When A Monopoly Warns About Monopolies

Senate Passes FY2016 Defense Authorization, But Blocked on Defense Appropriations, Space Policy Online

"The Air Force is trying to convince Congress to give it a few more years to make the transition, arguing that it needs more time to develop, test and certify a new launch system (of which an engine is part). It wants an extension to 2022. The House-passed FY2016 NDAA provides that flexibility, but the Senate bill insists on 2019. The RD-180 and launch competition issues have become entwined. ULA has been a monopoly provider of launch services to the Air Force and intelligence community since it was created in 2006, but now a competitor, SpaceX, has emerged. DOD, the Air Force and ULA assert that they embrace the drive for competition, but want to make certain SpaceX does not itself become a monopoly provider in the 2019-2022 time frame when Atlas V's no longer can be launched (because RD-180s are prohibited), but a ULA alternative is not ready. These issues not only split the House and Senate authorizing committees, but the Senate authorizing and appropriations committees. McCain's Senate Armed Services Committee (SASC) is the one holding DOD's feet to the fire on 2019, while the other three are siding with DOD."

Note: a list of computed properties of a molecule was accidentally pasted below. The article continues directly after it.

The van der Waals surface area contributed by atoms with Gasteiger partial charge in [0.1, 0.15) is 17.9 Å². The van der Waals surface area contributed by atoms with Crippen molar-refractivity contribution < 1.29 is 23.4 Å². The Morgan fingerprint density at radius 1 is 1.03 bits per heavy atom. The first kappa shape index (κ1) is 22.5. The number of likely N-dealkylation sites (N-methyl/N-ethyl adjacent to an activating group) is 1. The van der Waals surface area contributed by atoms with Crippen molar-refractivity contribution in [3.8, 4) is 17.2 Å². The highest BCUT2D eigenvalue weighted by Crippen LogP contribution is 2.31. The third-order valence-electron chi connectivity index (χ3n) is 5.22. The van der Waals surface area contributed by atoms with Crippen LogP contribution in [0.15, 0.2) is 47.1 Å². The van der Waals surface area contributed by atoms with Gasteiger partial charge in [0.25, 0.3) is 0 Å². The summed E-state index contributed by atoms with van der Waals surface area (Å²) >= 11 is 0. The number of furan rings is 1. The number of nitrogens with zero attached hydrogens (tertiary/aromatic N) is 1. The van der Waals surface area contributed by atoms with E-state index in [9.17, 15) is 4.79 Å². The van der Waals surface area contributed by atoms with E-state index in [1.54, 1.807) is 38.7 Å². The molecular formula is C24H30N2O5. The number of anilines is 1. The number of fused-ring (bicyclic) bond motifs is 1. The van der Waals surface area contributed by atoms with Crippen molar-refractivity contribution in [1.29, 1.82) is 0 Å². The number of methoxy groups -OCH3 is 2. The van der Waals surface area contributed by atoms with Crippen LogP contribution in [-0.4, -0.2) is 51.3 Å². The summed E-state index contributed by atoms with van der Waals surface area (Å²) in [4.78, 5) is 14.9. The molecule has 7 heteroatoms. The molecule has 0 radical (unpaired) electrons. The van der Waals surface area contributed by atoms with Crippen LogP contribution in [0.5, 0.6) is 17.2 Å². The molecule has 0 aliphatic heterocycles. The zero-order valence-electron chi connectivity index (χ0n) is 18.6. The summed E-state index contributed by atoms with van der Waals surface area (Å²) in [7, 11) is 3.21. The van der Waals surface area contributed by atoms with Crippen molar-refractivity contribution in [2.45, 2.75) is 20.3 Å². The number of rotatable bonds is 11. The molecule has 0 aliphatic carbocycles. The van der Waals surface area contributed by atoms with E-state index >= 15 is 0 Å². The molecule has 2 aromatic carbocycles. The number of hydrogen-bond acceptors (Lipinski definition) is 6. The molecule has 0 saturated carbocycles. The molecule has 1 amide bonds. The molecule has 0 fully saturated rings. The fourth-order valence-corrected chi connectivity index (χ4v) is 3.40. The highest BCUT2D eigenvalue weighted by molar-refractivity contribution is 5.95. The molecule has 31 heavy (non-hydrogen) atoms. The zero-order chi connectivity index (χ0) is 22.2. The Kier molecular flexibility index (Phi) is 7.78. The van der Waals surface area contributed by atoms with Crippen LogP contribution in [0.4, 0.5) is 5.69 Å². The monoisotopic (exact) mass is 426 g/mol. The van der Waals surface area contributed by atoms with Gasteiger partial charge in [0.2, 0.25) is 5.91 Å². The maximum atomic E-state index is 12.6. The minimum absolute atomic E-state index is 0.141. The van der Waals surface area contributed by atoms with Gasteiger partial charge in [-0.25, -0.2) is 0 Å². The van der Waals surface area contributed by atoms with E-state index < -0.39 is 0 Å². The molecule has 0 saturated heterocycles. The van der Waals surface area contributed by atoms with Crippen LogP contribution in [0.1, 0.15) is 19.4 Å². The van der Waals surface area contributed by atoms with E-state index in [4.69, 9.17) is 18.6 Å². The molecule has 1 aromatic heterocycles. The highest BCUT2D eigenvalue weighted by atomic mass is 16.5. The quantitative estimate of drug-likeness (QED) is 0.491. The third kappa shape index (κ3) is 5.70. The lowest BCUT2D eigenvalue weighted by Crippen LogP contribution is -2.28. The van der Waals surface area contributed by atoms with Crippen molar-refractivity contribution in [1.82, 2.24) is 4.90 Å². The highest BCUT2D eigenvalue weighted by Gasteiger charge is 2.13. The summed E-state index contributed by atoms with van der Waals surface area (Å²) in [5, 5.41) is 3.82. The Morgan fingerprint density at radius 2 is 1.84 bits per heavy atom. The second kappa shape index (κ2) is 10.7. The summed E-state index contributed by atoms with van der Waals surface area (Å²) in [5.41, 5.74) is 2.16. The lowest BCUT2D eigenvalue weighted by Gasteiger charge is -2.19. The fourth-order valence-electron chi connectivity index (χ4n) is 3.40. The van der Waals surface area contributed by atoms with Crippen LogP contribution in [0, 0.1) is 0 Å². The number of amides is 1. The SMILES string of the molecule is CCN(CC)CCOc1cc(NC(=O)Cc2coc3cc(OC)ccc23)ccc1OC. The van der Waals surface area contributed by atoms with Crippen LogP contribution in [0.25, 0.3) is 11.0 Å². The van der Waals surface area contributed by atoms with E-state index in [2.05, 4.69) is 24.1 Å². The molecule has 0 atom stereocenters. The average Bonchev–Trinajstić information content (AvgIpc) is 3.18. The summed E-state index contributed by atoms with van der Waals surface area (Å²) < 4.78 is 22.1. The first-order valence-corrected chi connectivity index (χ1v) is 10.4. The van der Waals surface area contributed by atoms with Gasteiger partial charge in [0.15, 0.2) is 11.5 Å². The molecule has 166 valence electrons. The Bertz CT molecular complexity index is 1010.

Knights Templar Inspired Business Moves at ULA, earlier post

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This page contains a single entry by Keith Cowing published on June 19, 2015 12:24 AM.

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